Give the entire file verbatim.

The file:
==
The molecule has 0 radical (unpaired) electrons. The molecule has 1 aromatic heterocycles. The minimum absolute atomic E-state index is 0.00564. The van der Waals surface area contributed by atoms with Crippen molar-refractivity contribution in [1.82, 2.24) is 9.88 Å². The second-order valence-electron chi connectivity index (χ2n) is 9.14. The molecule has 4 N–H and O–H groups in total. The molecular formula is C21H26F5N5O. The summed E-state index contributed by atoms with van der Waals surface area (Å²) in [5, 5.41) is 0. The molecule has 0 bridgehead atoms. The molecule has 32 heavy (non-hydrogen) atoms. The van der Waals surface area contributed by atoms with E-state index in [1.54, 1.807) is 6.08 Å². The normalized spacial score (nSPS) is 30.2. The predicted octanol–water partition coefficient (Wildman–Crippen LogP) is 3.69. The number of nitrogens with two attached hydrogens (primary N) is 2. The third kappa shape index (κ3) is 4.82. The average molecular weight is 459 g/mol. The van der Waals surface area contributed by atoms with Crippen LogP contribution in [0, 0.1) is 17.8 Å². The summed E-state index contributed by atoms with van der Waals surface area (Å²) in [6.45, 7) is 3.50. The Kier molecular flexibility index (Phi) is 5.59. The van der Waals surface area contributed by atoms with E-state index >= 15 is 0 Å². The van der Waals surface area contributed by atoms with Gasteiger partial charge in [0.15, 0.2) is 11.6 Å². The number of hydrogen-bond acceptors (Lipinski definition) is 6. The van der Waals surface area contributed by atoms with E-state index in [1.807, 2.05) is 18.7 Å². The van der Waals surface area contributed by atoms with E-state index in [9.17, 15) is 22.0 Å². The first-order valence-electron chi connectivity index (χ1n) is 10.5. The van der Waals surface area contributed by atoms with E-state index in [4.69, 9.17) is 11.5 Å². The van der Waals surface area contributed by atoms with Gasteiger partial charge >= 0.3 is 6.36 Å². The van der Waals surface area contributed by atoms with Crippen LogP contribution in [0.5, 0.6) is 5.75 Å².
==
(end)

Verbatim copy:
The molecule has 0 radical (unpaired) electrons. The molecule has 1 aromatic heterocycles. The minimum absolute atomic E-state index is 0.00564. The van der Waals surface area contributed by atoms with Crippen molar-refractivity contribution in [1.82, 2.24) is 9.88 Å². The second-order valence-electron chi connectivity index (χ2n) is 9.14. The molecule has 4 N–H and O–H groups in total. The molecular formula is C21H26F5N5O. The summed E-state index contributed by atoms with van der Waals surface area (Å²) in [5, 5.41) is 0. The molecule has 0 bridgehead atoms. The molecule has 32 heavy (non-hydrogen) atoms. The van der Waals surface area contributed by atoms with E-state index in [1.54, 1.807) is 6.08 Å². The normalized spacial score (nSPS) is 30.2. The predicted octanol–water partition coefficient (Wildman–Crippen LogP) is 3.69. The number of nitrogens with two attached hydrogens (primary N) is 2. The third kappa shape index (κ3) is 4.82. The average molecular weight is 459 g/mol. The van der Waals surface area contributed by atoms with Crippen LogP contribution in [0, 0.1) is 17.8 Å². The summed E-state index contributed by atoms with van der Waals surface area (Å²) in [6.45, 7) is 3.50. The Kier molecular flexibility index (Phi) is 5.59. The van der Waals surface area contributed by atoms with E-state index >= 15 is 0 Å². The van der Waals surface area contributed by atoms with Gasteiger partial charge in [0.15, 0.2) is 11.6 Å². The number of hydrogen-bond acceptors (Lipinski definition) is 6. The van der Waals surface area contributed by atoms with E-state index in [1.807, 2.05) is 18.7 Å². The van der Waals surface area contributed by atoms with E-state index in [9.17, 15) is 22.0 Å². The first-order valence-electron chi connectivity index (χ1n) is 10.5. The van der Waals surface area contributed by atoms with E-state index in [4.69, 9.17) is 11.5 Å². The van der Waals surface area contributed by atoms with Gasteiger partial charge >= 0.3 is 6.36 Å². The van der Waals surface area contributed by atoms with Crippen LogP contribution in [0.5, 0.6) is 5.75 Å².